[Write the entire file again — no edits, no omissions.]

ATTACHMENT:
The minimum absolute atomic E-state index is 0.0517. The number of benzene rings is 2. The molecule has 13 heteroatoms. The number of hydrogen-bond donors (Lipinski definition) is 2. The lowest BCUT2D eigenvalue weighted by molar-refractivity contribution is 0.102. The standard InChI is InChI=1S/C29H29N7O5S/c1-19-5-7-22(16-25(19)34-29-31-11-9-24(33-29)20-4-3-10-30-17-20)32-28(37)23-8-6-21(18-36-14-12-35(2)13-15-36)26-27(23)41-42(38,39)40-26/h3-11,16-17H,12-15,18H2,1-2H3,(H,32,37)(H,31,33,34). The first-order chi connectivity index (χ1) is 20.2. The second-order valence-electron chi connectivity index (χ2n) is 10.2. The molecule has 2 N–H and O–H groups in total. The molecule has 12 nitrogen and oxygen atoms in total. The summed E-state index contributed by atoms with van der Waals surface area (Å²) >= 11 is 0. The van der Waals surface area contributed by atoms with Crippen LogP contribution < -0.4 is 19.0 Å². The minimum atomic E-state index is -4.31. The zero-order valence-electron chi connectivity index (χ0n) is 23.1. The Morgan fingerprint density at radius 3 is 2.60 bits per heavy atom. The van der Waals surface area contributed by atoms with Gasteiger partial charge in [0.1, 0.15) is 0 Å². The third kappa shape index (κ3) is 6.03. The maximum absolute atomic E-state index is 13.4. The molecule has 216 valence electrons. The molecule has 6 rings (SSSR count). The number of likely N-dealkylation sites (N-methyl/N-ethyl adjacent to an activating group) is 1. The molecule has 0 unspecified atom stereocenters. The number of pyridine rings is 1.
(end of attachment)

The minimum absolute atomic E-state index is 0.0517. The number of benzene rings is 2. The molecule has 13 heteroatoms. The number of hydrogen-bond donors (Lipinski definition) is 2. The lowest BCUT2D eigenvalue weighted by molar-refractivity contribution is 0.102. The standard InChI is InChI=1S/C29H29N7O5S/c1-19-5-7-22(16-25(19)34-29-31-11-9-24(33-29)20-4-3-10-30-17-20)32-28(37)23-8-6-21(18-36-14-12-35(2)13-15-36)26-27(23)41-42(38,39)40-26/h3-11,16-17H,12-15,18H2,1-2H3,(H,32,37)(H,31,33,34). The first-order chi connectivity index (χ1) is 20.2. The second-order valence-electron chi connectivity index (χ2n) is 10.2. The molecule has 2 N–H and O–H groups in total. The molecule has 12 nitrogen and oxygen atoms in total. The summed E-state index contributed by atoms with van der Waals surface area (Å²) >= 11 is 0. The van der Waals surface area contributed by atoms with Crippen LogP contribution < -0.4 is 19.0 Å². The minimum atomic E-state index is -4.31. The zero-order valence-electron chi connectivity index (χ0n) is 23.1. The Morgan fingerprint density at radius 3 is 2.60 bits per heavy atom. The van der Waals surface area contributed by atoms with Gasteiger partial charge in [0.1, 0.15) is 0 Å². The third kappa shape index (κ3) is 6.03. The maximum absolute atomic E-state index is 13.4. The molecule has 216 valence electrons. The molecule has 6 rings (SSSR count). The number of likely N-dealkylation sites (N-methyl/N-ethyl adjacent to an activating group) is 1. The molecule has 0 unspecified atom stereocenters. The number of pyridine rings is 1.